Secondly, it teaches kids that it is ok to have entitlement over other people’s bodies. If adults don’t have to ask them before picking them up and hugging them, they probably aren’t going to think of asking their friend before giving them a hug on the playground. As they get older this entitlement can evolve into more harmful assumptions about their right to others’ bodies sexually. We’re raising young humans without modelling consent, and so it’s no surprise that so many folks enter adulthood unsure of how to ask for consent, listen to responses, and respect others’ boundaries.

To be honest it reminds me of my relationship with cats

As a cat parent, one of the many lessons that my sweet baby furball angel darling roommate has taught me is how to learn to show love in different ways. I often want to squeeze her and cuddle her and pick her up and kiss her head, and to her this (most likely) doesn’t feel like love. Sometimes I would say it feels like abuse, or irritation, to her. Either way it often appears to be unwanted. And so I have learnt to express my love to her in ways that respect her boundaries. Like soft petting, or treats.

This understanding of boundaries (which is not being modeled enough to children) is so important, not only in the sense of physical and sexual interactions, but in emotional relationships as well. It is rare that two people who are romantically involved have exactly the same wants, needs, and boundaries. It is common to feel hurt or angry  when someone doesn’t want to be with us in a particular way that we want. We feel like we have a right to be with that person in the way we want (whether that be a certain amount of time spent together, a specific relationship title, a sexual act, a sleep-over, etc) because we love them.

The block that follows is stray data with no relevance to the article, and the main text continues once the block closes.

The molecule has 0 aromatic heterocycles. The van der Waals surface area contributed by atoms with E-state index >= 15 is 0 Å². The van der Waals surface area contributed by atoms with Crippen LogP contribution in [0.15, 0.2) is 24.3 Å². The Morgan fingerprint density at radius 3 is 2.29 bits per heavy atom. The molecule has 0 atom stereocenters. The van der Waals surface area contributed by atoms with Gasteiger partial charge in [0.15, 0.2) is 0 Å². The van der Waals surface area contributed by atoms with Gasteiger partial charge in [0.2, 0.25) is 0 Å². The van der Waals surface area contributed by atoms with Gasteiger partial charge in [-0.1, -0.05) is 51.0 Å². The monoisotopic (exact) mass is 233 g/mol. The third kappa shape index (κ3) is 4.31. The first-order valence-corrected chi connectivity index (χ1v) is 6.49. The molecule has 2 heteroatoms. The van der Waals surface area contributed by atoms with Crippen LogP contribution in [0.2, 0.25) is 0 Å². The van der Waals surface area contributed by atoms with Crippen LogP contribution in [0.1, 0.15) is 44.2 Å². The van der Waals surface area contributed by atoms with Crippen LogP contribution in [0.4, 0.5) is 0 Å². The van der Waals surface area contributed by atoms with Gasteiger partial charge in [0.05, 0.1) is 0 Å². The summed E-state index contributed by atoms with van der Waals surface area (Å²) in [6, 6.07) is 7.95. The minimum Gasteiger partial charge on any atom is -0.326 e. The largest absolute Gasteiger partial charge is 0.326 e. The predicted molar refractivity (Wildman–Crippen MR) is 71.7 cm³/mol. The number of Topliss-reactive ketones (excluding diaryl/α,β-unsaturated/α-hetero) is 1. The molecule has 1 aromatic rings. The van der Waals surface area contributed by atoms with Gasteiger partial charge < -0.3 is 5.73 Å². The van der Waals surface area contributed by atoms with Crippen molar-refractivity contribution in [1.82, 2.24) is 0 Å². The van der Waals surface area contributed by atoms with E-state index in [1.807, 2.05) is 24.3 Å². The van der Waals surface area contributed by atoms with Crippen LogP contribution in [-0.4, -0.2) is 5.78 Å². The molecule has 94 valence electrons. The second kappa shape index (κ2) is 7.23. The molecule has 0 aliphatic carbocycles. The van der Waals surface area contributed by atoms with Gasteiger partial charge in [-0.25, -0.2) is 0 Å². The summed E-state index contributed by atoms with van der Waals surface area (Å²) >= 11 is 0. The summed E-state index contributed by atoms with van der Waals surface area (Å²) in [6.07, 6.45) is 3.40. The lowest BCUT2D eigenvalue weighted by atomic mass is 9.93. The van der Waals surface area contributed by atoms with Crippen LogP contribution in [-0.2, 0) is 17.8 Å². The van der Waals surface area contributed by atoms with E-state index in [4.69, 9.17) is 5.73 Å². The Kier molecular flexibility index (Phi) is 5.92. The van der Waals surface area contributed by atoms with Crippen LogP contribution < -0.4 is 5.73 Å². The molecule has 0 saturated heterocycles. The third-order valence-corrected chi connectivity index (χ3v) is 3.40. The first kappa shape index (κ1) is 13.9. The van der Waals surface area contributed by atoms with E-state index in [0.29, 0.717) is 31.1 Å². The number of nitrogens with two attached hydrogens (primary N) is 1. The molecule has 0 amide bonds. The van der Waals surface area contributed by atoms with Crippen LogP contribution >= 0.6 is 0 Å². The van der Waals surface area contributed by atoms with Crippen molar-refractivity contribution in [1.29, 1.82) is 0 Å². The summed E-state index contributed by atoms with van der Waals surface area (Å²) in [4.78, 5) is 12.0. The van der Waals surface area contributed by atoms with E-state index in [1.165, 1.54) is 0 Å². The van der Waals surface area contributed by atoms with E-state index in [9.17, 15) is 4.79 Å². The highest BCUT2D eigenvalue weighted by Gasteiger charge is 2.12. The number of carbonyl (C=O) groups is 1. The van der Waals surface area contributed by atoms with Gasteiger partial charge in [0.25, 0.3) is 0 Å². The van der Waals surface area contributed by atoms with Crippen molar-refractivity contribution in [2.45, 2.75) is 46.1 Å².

But when you really love someone you respect their boundaries and needs, even if that means missing out on something you want.

Consent is something that we can bring into many elements of our daily lives. It has the potential to bring more care and understanding to relationships. It gives us the tools to respect people’s boundaries, and in doing so demonstrate our own respect for them. Teaching consent at a young age is a start in reaffirming children’s autonomy and value.

 

this post was written by Robin Gordon and meg neufeld

If this topic interests you, check out these videos by Zuri and Stacey-ann Chin:

  1. It should be noted that this sort of work IS already going on. The Ontario school board just updated its curriculum to include discussions on consent in sex education. In Victoria, Project Respect  and other organizations have been doing consent work and other  workshops on gender and healthy relationships in middle schools and high schools.
Kids, cats, and everyday acts of consent